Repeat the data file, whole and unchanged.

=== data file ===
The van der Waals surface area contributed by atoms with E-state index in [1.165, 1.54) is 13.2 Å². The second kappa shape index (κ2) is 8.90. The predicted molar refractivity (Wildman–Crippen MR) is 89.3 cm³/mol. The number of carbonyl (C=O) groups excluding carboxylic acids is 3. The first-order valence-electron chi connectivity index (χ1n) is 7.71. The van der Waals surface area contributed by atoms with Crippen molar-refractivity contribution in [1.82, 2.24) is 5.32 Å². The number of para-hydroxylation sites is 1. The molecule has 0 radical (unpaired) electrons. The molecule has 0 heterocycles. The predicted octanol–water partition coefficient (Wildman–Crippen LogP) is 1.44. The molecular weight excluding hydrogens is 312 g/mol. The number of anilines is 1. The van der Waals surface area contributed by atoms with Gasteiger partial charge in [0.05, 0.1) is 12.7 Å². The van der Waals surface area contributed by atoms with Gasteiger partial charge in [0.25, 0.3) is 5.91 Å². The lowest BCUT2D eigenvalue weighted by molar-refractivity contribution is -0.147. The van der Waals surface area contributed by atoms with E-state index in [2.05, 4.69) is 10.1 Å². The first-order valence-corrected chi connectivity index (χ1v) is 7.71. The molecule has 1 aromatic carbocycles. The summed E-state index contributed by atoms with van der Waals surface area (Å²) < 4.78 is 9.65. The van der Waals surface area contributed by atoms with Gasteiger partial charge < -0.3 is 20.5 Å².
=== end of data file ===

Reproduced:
The van der Waals surface area contributed by atoms with E-state index in [1.165, 1.54) is 13.2 Å². The second kappa shape index (κ2) is 8.90. The predicted molar refractivity (Wildman–Crippen MR) is 89.3 cm³/mol. The number of carbonyl (C=O) groups excluding carboxylic acids is 3. The first-order valence-electron chi connectivity index (χ1n) is 7.71. The van der Waals surface area contributed by atoms with Crippen molar-refractivity contribution in [1.82, 2.24) is 5.32 Å². The number of para-hydroxylation sites is 1. The molecule has 0 radical (unpaired) electrons. The molecule has 0 heterocycles. The predicted octanol–water partition coefficient (Wildman–Crippen LogP) is 1.44. The molecular weight excluding hydrogens is 312 g/mol. The number of anilines is 1. The van der Waals surface area contributed by atoms with Gasteiger partial charge in [0.05, 0.1) is 12.7 Å². The van der Waals surface area contributed by atoms with Gasteiger partial charge in [0.25, 0.3) is 5.91 Å². The lowest BCUT2D eigenvalue weighted by molar-refractivity contribution is -0.147. The van der Waals surface area contributed by atoms with E-state index in [2.05, 4.69) is 10.1 Å². The first-order valence-corrected chi connectivity index (χ1v) is 7.71. The molecule has 1 aromatic carbocycles. The summed E-state index contributed by atoms with van der Waals surface area (Å²) < 4.78 is 9.65. The van der Waals surface area contributed by atoms with Gasteiger partial charge < -0.3 is 20.5 Å².